Among all the mind-boggling things Dr. Fang said, what shocked me most was his explanation of the right of jurisdiction. He lamented that our Internet does not have the capability to disable a global Internet service whenever desirable. He used the example of Google and said it was a pity that although google had retreated from China but its service was still accessible in China. “It’s like the relationship between riverbed and water. Water has no nationality, but riverbeds are sovereign territories, we cannot allow polluted water from other nation-states to enter our country”, said Dr. Fang.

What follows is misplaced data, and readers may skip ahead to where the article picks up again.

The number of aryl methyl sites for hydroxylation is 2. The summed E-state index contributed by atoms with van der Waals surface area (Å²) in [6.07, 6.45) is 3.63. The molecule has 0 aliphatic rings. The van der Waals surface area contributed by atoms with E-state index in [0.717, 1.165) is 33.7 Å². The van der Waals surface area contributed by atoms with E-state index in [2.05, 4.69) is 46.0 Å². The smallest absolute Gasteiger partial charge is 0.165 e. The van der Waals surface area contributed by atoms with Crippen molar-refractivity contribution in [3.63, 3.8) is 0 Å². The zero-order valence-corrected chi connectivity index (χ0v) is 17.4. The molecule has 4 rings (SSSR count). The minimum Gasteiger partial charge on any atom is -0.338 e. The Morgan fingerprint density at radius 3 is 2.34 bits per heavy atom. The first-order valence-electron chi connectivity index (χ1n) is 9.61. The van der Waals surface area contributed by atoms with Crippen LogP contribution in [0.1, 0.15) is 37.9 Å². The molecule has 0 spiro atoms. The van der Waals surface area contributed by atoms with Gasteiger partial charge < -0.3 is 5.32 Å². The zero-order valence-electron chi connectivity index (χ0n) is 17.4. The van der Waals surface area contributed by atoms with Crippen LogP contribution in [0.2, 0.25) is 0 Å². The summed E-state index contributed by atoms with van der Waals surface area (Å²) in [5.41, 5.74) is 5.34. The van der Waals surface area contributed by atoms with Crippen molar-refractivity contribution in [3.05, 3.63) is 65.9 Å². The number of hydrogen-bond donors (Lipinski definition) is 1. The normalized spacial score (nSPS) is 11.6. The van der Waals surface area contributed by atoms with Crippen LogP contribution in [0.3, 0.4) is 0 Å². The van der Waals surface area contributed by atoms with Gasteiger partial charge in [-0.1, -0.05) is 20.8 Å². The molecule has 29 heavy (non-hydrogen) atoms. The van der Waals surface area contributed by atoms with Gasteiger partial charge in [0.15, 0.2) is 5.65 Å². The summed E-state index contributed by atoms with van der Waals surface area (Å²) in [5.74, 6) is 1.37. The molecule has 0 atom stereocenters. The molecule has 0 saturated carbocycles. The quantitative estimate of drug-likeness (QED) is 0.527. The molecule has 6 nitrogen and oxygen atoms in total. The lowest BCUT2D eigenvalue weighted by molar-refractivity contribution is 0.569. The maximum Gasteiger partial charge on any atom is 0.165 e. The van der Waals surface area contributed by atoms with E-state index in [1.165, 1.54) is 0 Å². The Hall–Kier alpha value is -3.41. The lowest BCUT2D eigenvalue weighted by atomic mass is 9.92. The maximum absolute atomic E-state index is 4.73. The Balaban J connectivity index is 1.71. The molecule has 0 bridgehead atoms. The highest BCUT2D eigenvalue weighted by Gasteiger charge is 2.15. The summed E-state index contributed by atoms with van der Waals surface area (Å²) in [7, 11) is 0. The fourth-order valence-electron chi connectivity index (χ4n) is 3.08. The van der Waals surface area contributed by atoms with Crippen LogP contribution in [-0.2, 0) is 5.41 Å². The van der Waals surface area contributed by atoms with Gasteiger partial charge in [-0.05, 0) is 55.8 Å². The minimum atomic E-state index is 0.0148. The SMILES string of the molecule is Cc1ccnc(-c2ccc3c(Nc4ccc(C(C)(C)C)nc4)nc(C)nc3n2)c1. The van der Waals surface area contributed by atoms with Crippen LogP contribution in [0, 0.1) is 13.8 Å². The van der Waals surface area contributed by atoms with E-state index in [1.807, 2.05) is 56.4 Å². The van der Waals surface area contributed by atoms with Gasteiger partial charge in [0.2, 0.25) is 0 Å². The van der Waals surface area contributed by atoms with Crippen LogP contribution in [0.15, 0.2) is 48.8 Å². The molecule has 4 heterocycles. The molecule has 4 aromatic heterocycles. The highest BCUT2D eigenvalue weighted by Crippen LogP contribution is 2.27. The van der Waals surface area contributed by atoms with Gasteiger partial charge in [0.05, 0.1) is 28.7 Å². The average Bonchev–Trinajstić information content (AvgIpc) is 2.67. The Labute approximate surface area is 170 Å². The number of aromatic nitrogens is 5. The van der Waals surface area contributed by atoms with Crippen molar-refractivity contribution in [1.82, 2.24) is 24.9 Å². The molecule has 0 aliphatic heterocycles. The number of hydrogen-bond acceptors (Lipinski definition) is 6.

I have written about how nationalism in radical forms is becoming a main obstacle for China’s opening up and political reform. When public interest can hardly justify internet censorship, nationalism becomes the foundation of a discourse of Internet sovereignty that Dr. Fang’s theory contributes to, and helps to fabricate a vision that somehow it’s in the interest of Chinese people as a nation to have an Internet that is isolated from the global Internet. I fall back into my habitual pessimism on the thought that it’s people like Dr. Fang who are in charge of constructing and supervising the Internet in China. Continue reading